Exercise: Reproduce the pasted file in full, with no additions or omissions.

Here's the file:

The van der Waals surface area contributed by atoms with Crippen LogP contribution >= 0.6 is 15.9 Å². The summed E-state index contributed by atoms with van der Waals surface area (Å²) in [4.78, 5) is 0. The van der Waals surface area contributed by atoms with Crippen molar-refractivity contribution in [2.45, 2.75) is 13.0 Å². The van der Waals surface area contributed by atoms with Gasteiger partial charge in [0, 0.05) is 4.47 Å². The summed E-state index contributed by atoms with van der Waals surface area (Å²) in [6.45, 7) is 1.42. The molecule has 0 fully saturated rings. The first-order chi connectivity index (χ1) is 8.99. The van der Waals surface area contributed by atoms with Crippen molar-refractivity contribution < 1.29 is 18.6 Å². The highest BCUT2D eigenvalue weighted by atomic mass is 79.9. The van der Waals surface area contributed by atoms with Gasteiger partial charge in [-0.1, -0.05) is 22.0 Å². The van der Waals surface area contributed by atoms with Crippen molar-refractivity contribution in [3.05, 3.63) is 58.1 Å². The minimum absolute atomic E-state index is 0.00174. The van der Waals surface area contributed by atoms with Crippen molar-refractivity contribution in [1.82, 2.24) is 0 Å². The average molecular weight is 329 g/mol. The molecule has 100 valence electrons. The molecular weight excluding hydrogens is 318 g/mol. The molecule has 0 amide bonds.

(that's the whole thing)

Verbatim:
The van der Waals surface area contributed by atoms with Crippen LogP contribution >= 0.6 is 15.9 Å². The summed E-state index contributed by atoms with van der Waals surface area (Å²) in [4.78, 5) is 0. The van der Waals surface area contributed by atoms with Crippen molar-refractivity contribution in [2.45, 2.75) is 13.0 Å². The van der Waals surface area contributed by atoms with Gasteiger partial charge in [0, 0.05) is 4.47 Å². The summed E-state index contributed by atoms with van der Waals surface area (Å²) in [6.45, 7) is 1.42. The molecule has 0 fully saturated rings. The first-order chi connectivity index (χ1) is 8.99. The van der Waals surface area contributed by atoms with Crippen molar-refractivity contribution < 1.29 is 18.6 Å². The highest BCUT2D eigenvalue weighted by atomic mass is 79.9. The van der Waals surface area contributed by atoms with Gasteiger partial charge in [-0.1, -0.05) is 22.0 Å². The van der Waals surface area contributed by atoms with Crippen molar-refractivity contribution in [3.05, 3.63) is 58.1 Å². The minimum absolute atomic E-state index is 0.00174. The van der Waals surface area contributed by atoms with Crippen molar-refractivity contribution in [1.82, 2.24) is 0 Å². The average molecular weight is 329 g/mol. The molecule has 100 valence electrons. The molecular weight excluding hydrogens is 318 g/mol. The molecule has 0 amide bonds.